We can see in the scene that the costumes are related to the hour. In the foreground, Mr. Fox is wearing a PJ and his family behind him. However, even if Mr. Badger is wearing a suit, we can understand the late hour setting thanks to his untied tie around his neck. These costumes help us underline the different kinds of life the main characters in the scene live: Mr. Fox as a family “man” who goes to bed quite early and Mr. Badger as a working “man” who stays up till late to work. 

Facial Expression & Body Language

Both Mr. Fox’s and Mr. Badger’s facial expressions portrait their complex feelings. Both look tired and angry at each other, but Mr. Badger’s face – and the ones behind him – perfectly expresses his anger. After Badger blames Mr. Fox for all the problems some animals have to face, his family is shocked. Sadness takes over the mole because he misses the sunshine, but Mr. Fox looks confused since moles are blind and cannot see anything.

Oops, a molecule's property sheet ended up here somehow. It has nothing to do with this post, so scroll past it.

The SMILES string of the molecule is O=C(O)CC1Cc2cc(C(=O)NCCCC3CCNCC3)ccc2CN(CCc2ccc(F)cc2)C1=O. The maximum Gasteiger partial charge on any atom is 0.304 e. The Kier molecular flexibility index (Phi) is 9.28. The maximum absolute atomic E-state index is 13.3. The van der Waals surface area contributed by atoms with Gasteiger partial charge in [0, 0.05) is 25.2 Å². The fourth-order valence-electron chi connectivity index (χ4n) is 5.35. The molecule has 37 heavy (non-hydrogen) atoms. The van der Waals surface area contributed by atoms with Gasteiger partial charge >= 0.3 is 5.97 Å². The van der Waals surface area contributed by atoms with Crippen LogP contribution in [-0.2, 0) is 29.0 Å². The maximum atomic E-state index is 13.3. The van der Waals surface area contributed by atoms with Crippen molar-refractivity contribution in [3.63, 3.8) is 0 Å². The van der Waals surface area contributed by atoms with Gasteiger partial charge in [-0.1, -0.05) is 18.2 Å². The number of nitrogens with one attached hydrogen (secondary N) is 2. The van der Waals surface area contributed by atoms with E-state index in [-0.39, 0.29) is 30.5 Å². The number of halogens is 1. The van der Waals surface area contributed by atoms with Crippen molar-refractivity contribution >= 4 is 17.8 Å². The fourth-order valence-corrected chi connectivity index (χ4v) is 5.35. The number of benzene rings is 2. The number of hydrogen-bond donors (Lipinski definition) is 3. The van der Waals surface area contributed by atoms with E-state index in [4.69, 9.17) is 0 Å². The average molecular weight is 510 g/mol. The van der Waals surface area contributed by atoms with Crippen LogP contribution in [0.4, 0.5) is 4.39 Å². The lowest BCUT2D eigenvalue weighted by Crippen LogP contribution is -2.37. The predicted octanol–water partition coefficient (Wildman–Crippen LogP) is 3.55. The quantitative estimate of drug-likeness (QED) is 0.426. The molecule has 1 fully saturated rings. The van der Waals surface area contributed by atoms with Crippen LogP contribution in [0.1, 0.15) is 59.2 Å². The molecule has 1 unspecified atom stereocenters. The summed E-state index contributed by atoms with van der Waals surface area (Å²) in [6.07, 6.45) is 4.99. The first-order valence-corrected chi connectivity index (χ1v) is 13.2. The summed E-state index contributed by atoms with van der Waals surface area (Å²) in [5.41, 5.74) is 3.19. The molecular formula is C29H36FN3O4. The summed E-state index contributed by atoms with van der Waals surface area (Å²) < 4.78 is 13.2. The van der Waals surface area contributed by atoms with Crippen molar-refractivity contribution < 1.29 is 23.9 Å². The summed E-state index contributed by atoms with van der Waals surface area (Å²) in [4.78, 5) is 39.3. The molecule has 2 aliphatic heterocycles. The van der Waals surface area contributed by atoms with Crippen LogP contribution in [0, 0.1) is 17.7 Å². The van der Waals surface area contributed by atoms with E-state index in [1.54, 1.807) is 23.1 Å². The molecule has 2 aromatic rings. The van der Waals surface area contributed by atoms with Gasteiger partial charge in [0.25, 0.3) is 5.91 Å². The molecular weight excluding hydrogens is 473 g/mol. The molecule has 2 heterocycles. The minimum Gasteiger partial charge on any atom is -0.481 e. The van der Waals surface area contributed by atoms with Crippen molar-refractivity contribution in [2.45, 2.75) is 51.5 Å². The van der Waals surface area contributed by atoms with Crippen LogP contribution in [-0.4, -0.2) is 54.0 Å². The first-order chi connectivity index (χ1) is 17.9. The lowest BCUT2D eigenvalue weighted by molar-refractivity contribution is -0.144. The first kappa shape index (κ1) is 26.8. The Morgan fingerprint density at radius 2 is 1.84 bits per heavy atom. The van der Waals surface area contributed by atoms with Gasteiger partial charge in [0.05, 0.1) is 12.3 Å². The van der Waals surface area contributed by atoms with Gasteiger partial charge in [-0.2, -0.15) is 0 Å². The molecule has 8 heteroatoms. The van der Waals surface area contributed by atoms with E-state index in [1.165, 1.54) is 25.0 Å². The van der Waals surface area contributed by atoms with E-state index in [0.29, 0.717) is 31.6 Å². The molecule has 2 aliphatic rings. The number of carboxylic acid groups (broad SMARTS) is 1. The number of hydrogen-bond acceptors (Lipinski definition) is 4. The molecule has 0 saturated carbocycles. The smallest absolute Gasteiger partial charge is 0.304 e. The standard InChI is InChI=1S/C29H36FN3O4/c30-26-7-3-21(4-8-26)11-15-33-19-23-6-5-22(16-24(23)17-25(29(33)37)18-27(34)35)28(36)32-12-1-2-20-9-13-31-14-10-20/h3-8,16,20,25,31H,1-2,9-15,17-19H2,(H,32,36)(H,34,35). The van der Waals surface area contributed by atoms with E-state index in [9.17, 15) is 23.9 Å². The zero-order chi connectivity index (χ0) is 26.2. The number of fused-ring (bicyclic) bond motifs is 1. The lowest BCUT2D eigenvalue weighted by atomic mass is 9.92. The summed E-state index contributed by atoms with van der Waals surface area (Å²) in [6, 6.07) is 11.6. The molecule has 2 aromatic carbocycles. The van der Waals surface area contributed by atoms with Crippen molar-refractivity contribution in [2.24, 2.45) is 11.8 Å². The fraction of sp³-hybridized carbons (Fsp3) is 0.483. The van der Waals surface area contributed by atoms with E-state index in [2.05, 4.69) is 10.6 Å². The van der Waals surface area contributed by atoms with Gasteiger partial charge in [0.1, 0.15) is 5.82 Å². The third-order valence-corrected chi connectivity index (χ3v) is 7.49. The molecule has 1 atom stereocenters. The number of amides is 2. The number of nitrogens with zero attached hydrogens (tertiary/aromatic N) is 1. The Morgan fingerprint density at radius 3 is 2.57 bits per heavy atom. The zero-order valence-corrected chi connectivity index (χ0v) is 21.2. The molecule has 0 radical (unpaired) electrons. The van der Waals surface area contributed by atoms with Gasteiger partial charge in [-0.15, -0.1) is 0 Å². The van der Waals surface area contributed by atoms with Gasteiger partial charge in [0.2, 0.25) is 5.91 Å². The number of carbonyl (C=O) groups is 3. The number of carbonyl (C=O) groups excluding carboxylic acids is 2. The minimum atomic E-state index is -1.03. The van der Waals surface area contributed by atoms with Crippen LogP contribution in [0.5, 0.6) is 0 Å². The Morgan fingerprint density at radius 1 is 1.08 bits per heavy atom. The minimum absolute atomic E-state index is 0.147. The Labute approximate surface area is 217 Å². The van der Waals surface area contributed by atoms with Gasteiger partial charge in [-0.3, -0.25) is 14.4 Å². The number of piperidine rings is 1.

During the second part of the scene, while the adults are talking in the background, the beaver threats the little fox, and his brother defends him. His facial expressions seem very realistic during his fight with the beaver. 

Lighting and Color

The lighting in the scene is possible thanks to the lanterns the main characters have. Unfortunately, lanterns usually have hot lights tending towards yellowish, and because of that, the entire scene looks brown-okra. 

Positioning of character/objects within the frame

The characters are spread into two main groups and a little one far away from the principal scene. Mr. Fox’s family is behind him on the side of the tunnel, and Mr. Badger and the others are on the other side. This position emphasizes that the two of them are arguing.